And here it is (a little late, but here all the same)! My second short film, “The Disappearing Keys”, starring John Lombard and Michael Ubrihien. Camera work by Fil Meddows and Jason Macqueen. Amazingly, it was an official selection for the 2017 Canberra Short Film Festival!
A couple of months back some friends and I made a silly but fun two-minute short film/skit. It’s called “The Disappearing Keys” and will be screening on Friday 15th September at the Tuggeranong Arts Centre as part of the Canberra Short Film Festival!
Big thanks to John Lombard, Michael Ubrihien, Fil Meddows, Jason Macqueen, and Uncle Pete for helping me put it together. I’m still a novice at this filmmaking stuff, but I’m having a blast learning!
Tickets for the festival are available at the Canberra Short Film Festival website.
Fresh from a terrific run at Best of Crash Test last month, my short play Last Drinks will be doing an encore performance as part of At the Gates, a variety show taking place at Smith’s Alternative on 9 July 2016.
At the Gates will showcase a slew of Canberra talent including performance poets, theatre folk and musicians. Performers include Rob Defries, Helen Way, Phillip Meddows, Cara Irvine, John Lombard, Ghost Noises, Barbi Jones, Dylan Hekimian, The Faumuis, and Katherine Berry. The event has been organised and will be hosted by the wonderful Brendan Kelly.
Apart from being a great excuse to indulge in some creativity, At the Gates also aims to raise funds and awareness for the plight of refugees around the world. All proceeds will be donated to Amnesty International.
The show kicks off at 4pm. Entry is $10.
Last Drinks was my first Crash Test play back in 2012. Since then it has become one of my most performed pieces with almost a dozen productions throughout Australia and abroad. In 2013 it won People’s Choice at Short+Sweet Canberra and was a Gala Finalist in Short+Sweet Auckland. Recently it was part of the inaugural Shorts on Stage ten-minute play festival at Noosa Arts Theatre.
Apart from the buzz of getting to see Last Drinks live again, I’m excited that this version will feature the talents of Rob Defries and Helen Way. Rob and Helen were the first actors to take Last Drinks into the Crash Test arena, and I’ve been itching to get them back in the roles. Added to this, the awesome Phillip Meddows will be directing! What more could a playwright ask for?
Best of Crash Test is a celebration of Crash Test Drama Canberra, a moved reading event aimed at developing original work and fostering creative collaboration. Since kicking off in 2012, Crash Test has played a key role in the emergence of a dynamic, energetic and inclusive ten-minute play scene in the ACT. A number of writers, actors and directors that have taken part of Crash Test Drama Canberra have gone on to enjoy success in ten-minute play festivals and competitions worldwide.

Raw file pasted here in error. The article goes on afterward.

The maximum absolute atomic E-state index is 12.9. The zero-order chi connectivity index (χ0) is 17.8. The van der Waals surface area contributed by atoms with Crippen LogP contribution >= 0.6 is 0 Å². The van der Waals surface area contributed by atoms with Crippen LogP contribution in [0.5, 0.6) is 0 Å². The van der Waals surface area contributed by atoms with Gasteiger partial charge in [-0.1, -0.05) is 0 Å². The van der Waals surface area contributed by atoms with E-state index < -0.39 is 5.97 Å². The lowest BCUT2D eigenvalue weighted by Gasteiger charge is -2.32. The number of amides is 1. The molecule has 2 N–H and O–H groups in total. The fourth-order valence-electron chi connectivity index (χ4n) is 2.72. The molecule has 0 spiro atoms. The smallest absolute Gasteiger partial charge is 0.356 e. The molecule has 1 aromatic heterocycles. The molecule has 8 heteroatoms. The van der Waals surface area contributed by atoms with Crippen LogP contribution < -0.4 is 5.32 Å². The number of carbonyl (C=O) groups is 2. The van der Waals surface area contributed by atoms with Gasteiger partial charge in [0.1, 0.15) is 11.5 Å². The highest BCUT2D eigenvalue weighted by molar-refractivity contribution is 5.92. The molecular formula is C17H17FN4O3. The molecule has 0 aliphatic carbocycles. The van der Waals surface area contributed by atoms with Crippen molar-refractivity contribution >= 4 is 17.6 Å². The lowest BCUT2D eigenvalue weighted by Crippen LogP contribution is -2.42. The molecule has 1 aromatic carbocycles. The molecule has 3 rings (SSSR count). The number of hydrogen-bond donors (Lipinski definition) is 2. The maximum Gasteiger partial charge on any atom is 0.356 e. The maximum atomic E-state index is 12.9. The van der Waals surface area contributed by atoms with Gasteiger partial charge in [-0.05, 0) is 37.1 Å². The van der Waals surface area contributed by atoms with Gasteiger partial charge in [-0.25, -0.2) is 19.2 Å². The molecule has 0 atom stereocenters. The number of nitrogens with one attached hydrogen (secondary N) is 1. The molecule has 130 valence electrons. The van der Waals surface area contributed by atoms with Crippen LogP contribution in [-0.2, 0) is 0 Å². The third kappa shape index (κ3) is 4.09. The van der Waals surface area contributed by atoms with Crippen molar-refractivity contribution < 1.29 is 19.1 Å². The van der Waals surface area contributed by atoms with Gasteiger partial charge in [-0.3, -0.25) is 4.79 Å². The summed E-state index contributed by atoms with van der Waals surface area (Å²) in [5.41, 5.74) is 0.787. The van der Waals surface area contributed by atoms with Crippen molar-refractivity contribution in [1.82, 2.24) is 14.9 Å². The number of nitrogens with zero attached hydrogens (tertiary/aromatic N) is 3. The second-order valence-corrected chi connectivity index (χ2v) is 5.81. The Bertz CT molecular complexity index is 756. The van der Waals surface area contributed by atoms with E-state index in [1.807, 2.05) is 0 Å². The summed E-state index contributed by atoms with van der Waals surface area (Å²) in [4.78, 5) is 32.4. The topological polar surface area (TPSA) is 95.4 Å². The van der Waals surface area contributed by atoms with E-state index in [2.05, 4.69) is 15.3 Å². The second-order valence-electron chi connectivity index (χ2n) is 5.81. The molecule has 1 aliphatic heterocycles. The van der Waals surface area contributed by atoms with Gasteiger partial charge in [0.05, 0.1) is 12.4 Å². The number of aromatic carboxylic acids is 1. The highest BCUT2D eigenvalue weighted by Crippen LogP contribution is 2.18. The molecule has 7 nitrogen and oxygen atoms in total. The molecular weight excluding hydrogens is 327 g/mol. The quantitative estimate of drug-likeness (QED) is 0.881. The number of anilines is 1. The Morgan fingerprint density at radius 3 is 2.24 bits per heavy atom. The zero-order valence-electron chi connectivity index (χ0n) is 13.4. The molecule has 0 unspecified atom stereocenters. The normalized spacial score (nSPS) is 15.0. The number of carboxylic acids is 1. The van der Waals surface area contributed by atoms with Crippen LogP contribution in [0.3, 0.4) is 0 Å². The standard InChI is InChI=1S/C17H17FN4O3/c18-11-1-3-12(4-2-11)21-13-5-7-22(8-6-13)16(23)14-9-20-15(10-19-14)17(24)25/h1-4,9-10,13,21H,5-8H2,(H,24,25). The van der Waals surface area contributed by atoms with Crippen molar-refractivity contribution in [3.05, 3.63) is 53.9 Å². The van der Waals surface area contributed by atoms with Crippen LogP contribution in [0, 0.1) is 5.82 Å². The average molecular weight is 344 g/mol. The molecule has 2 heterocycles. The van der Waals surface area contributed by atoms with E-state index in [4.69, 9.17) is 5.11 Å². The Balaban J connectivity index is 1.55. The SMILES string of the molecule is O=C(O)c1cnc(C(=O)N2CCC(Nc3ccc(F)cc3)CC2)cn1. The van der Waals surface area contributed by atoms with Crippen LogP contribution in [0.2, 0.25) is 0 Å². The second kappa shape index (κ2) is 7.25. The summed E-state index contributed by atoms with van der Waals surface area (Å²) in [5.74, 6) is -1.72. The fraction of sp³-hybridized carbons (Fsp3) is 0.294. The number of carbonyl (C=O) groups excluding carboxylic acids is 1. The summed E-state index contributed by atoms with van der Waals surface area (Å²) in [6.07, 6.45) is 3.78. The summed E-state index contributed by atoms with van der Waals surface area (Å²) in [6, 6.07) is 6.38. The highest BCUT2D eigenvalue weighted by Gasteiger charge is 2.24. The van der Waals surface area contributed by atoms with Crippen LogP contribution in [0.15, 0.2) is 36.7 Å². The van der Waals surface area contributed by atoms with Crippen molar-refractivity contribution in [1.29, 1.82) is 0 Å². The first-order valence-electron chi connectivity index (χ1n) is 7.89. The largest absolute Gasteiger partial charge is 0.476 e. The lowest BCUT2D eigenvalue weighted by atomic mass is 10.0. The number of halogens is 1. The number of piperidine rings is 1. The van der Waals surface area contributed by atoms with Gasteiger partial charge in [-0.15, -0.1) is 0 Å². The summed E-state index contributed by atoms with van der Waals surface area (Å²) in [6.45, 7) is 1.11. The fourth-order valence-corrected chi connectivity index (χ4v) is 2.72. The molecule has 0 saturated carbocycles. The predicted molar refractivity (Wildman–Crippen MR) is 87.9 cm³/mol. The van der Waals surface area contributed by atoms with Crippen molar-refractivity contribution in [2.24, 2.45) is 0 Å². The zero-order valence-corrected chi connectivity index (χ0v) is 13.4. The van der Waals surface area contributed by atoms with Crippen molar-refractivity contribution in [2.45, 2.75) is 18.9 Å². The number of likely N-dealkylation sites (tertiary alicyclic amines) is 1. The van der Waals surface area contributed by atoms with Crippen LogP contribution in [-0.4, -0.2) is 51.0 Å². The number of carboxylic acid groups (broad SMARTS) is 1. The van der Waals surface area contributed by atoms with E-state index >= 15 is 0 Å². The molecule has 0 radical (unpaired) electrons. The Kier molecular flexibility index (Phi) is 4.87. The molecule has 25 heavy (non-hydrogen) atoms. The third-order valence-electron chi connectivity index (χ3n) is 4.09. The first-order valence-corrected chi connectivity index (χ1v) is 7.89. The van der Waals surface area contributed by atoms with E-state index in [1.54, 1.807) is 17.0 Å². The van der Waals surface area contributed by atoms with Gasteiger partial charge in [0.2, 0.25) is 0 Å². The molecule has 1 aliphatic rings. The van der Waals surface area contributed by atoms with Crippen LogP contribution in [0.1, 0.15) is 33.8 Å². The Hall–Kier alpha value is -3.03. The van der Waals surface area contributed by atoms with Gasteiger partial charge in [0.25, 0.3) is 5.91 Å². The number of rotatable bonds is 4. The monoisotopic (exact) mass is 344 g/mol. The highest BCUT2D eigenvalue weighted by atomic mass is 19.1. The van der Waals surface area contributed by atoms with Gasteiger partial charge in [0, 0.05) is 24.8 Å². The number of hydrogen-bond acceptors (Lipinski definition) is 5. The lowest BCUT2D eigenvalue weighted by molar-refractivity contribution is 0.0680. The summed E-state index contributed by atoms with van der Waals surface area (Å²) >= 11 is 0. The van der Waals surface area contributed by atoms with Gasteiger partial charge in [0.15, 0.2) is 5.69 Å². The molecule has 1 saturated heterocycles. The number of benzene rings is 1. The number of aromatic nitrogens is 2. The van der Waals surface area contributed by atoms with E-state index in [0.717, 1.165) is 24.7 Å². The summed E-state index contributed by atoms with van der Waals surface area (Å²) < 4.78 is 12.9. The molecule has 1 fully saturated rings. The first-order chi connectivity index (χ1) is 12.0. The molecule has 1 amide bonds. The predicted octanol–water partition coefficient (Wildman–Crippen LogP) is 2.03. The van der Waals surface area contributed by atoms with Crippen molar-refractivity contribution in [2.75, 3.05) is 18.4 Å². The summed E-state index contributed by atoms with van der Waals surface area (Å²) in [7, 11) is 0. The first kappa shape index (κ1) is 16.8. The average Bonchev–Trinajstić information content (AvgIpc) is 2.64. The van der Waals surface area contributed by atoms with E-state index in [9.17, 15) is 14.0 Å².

The full line up for Best of Crash Test is:
- “My Undies are Evil” written and directed by John Lombard
- “A Dog’s Life” written and directed by Angus Algie
- “Sprung” by Nigel Palfreman, directed by Kirsty Budding
- “Cupid’s Waiting” by Kate Roediger, directed by Rob Defries
- “Cuts” by Mary Langdon, directed by Marcus Freeman
- “Wardrobe Diplomacy” by Harriet Elvin, directed by Amanda Gillespie
- “Money Rats” by Kirsty Budding, directed by C.S. Carroll
- “Last Drinks” by Greg Gould, directed by Philip Meddows
The plays range in subject and style, from outlandish comedy to subtle political satire. All look to be a lot of fun.
Note: this show is not suitable for children. There will be bad words. And sexy words. But mainly bad words.
My play The Assignment made a great first impression at the last Crash Test Drama Canberra. Not only did it take out the People’s Choice award (as voted by the audience and other Crash Test participants), it also took home Best Director thanks to the insightful and energetic guidance of Philip Meddows.
As a founding member of Crash Test Drama Canberra, it’s awesome to see the format doing so well. Hats off to Budding Theatre for keeping the ten-minute play format alive on Canberra stages. Great to see so many new actors, writers and directors taking part.
From a writer’s point of view, Crash Test is still my favourite way to develop ten-minute plays. It’s fast. It’s furious. It’s never what you expect. It’s also the best way to find out which parts of your play will stand up under the pressure of an unforgiving stage. What dialogue works? What can be left out? Does the story need more attention? Put your hard-earned words in the hands of a Crash Test crew and you’ll find out quick smart.
Big shout out to my fellow Crash Test writers at the last event. The quality of plays on offer was impressive. I especially enjoyed Cupid’s Waiting by Kate Roediger (directed by Annastasia Denton) and My Undies Are Evil by John Lombard (directed by Arne Sjosetd). Both were witty, funny, and subversively insightful.